Politics

ACORN lobbying efforts continue in Washington under Communities United name

Photo of Matthew Vadum
Matthew Vadum
Contributor
  • See All Articles
  • Send Email
  • Subscribe to RSS
  • Bio

      Matthew Vadum

      Matthew Vadum is a senior editor at Capital Research Center, a Washington, D.C. think tank that studies the politics of philanthropy with a special focus on left-wing advocacy groups. An award-winning investigative reporter, Vadum's book, <em>Subversion Inc.: How Obama's ACORN Red Shirts are Still Terrorizing and Ripping Off American Taxpayers</em>, was published in 2011.

For a supposedly dead organization, the Association of Community Organizations for Reform Now sure has been busy.

Despite ACORN’s reported demise, the radical group’s flagship Washington, D.C., office continues to go about its business below the radar as state chapters across the nation form breakaway groups.

On May 5 ACORN’s new D.C. spinoff group, Communities United, held a founding meeting in ACORN’s office on 8th Street Southeast in the nation’s capital.

“Communities United is just ACORN’s way of thumbing their nose in the face of everyone,” sources close to ACORN say.

The D.C. office is important to ACORN because the embattled advocacy organization runs its congressional lobbying efforts out of it.

The same office is also home to Project Vote, ACORN’s voter registration arm, which continues to operate. In the 1990s President Obama trained ACORN activists and worked for Project Vote.

Communities United registered as a nonprofit corporation with the District of Columbia government on May 4 and is the product of the consolidation of ACORN’s D.C. and Maryland chapters. The new group expects to open a Maryland branch office, sources said.

ACORN’s head organizer for Columbus, Ohio, Barbara Clark, is expected to be brought in to run the new group, according to sources. As part of a racketeering lawsuit settlement with the 1851 Center for Constitutional Law, a libertarian public interest law firm, ACORN is required to surrender its business licenses in Ohio by June 1.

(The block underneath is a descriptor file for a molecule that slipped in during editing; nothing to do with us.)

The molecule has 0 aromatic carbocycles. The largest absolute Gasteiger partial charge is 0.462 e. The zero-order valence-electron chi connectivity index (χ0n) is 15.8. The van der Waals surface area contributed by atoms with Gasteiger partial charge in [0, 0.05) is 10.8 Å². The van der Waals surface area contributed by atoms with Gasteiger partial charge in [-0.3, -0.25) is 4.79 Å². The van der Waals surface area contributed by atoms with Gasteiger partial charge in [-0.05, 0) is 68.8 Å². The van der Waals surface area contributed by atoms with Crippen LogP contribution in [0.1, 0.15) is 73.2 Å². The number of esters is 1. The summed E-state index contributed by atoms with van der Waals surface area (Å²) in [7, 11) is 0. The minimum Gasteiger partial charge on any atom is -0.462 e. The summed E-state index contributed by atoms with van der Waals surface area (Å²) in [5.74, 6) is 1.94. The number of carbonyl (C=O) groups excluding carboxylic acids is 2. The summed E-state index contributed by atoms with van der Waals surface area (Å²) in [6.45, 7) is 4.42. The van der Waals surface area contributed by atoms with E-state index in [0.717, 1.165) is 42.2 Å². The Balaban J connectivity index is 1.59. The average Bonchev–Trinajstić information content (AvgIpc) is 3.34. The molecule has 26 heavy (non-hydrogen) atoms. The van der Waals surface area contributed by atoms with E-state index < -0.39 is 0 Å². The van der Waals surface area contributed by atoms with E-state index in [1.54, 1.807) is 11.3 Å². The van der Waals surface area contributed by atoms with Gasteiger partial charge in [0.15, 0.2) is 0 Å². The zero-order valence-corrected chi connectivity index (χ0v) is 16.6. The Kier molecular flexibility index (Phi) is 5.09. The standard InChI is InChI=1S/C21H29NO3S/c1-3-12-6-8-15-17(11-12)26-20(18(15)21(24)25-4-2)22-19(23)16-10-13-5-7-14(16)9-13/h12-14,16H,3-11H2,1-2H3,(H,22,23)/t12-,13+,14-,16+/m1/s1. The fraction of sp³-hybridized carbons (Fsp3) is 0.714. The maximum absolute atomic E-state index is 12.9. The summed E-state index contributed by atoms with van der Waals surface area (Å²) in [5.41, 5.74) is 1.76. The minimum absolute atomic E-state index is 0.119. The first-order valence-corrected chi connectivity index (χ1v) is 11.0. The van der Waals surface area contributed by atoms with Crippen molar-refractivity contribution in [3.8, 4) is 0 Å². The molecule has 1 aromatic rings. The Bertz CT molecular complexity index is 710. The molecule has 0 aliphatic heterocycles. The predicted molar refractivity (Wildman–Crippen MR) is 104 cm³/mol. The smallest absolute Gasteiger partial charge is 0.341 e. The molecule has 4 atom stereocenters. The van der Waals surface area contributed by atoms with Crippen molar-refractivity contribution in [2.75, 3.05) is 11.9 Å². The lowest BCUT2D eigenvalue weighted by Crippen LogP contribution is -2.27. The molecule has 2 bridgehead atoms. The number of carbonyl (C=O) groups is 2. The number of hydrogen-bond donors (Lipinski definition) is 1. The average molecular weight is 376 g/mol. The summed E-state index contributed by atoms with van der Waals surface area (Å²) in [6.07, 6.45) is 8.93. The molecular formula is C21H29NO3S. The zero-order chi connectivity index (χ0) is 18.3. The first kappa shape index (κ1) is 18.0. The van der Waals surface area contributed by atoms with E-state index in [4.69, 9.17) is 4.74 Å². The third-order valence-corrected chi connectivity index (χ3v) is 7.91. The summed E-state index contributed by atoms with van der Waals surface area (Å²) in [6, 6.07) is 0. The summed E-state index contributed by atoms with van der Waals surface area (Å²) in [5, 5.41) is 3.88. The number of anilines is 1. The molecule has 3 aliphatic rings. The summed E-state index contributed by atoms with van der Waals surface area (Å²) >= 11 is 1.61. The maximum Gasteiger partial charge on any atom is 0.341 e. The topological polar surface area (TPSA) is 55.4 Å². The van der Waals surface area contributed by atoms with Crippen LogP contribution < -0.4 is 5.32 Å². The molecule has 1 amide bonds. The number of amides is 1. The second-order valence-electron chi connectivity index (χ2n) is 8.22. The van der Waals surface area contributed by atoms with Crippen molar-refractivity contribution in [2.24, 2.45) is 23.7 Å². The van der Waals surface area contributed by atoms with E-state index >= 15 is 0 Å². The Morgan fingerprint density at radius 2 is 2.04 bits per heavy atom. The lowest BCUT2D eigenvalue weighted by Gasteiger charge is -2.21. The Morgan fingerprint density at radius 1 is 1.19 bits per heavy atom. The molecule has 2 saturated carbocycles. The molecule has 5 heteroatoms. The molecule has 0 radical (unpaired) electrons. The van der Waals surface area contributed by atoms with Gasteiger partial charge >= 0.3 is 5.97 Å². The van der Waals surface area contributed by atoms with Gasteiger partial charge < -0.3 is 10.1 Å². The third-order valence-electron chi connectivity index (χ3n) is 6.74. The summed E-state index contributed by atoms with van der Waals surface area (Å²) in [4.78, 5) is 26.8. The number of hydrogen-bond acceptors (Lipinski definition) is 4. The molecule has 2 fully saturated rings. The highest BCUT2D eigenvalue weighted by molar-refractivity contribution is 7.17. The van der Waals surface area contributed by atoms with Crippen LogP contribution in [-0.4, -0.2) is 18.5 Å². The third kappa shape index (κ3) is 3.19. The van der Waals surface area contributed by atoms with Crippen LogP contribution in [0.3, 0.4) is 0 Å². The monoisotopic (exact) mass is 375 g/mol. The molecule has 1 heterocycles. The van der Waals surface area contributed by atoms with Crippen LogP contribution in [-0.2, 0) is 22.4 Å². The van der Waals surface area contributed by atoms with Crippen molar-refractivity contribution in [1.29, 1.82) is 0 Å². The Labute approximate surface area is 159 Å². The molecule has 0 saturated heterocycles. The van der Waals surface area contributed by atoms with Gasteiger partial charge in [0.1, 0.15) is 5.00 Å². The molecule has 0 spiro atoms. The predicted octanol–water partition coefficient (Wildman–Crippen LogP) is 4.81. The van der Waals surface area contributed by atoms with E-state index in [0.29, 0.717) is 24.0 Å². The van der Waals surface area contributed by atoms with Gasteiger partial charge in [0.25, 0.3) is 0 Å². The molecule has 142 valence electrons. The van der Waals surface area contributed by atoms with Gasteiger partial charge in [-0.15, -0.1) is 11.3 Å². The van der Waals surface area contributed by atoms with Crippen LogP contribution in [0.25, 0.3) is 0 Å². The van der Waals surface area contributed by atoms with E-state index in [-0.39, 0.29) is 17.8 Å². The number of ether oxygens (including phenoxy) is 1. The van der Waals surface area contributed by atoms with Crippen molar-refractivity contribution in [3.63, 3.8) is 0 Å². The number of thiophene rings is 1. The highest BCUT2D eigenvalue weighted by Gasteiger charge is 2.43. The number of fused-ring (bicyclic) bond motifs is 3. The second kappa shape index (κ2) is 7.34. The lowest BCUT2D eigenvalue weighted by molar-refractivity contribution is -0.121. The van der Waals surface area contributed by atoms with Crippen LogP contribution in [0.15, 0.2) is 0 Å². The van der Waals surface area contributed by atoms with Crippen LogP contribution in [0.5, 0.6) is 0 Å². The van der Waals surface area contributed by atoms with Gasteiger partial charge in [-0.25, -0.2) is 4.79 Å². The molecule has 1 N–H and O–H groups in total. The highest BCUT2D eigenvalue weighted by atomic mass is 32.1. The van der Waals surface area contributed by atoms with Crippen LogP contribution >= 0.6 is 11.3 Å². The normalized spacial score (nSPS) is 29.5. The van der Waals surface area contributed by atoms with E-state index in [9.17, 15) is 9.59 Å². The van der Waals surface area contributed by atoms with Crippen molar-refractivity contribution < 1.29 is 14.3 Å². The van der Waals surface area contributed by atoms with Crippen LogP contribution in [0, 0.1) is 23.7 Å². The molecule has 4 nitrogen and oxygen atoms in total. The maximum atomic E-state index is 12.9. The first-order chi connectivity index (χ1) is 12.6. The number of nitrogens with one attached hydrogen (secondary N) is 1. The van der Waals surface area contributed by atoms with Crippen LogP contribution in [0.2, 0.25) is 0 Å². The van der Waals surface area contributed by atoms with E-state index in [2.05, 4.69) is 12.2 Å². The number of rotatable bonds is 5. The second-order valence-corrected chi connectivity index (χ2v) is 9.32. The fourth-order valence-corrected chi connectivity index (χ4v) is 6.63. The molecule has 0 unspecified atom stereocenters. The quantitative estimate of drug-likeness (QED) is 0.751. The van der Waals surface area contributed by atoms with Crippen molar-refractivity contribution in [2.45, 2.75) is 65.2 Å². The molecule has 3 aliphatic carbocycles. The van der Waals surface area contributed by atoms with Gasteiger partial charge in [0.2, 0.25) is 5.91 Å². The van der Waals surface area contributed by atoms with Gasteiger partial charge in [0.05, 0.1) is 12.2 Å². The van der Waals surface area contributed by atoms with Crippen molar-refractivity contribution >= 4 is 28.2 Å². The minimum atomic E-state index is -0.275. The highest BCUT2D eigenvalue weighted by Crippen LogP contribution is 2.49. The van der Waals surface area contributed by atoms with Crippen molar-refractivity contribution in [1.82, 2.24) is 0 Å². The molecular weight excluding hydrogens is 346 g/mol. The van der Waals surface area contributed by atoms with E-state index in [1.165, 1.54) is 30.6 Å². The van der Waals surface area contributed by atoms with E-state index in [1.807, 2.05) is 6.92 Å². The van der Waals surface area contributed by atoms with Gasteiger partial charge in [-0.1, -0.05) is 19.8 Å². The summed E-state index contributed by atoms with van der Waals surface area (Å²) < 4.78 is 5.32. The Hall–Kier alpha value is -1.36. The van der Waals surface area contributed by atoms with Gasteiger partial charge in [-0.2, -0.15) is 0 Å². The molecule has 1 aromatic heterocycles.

Apart from Communities United, ACORN chapters in 12 states have reorganized themselves into 11 new organizations. The largest appear to be Alliance of Californians for Community Empowerment, New York Communities for Change, and New England United for Justice (Connecticut, Massachusetts, Rhode Island).

Meanwhile, lobbyists for ACORN’s largest and best-funded affiliate, ACORN Housing, which recently changed its name to Affordable Housing Centers of America, disclosed in a lobbying reporting form that they have been lobbying a federal agency that is reportedly investigating ACORN Housing.

According to the form ACORN Housing paid the lobbying firm $40,000 in the first quarter of this year to lobby both houses of Congress, the Department of Housing and Urban Development (HUD), and the Office of Management and Budget (OMB), and the Department of Justice (DOJ).

ACORN Housing is under investigation by HUD.

ACORN received some unwanted publicity in recent weeks when a video surfaced showing ACORN Chief Executive and chief organizer Bertha Lewis openly praising socialism and referring to the Tea Party as a “bowel movement” filled with racists.

Although ACORN leaders typically refuse to be labeled as socialists because they realize the term has a negative connotation in American culture, ACORN’s manifesto, the “People’s Platform,” explicitly endorses massive redistribution of wealth, along with a crackdown on bankers and forcing corporations to put poor people on their corporate boards.

Lewis told reporters last month that her group had reduced its staff to four, down from as many as 600 employees.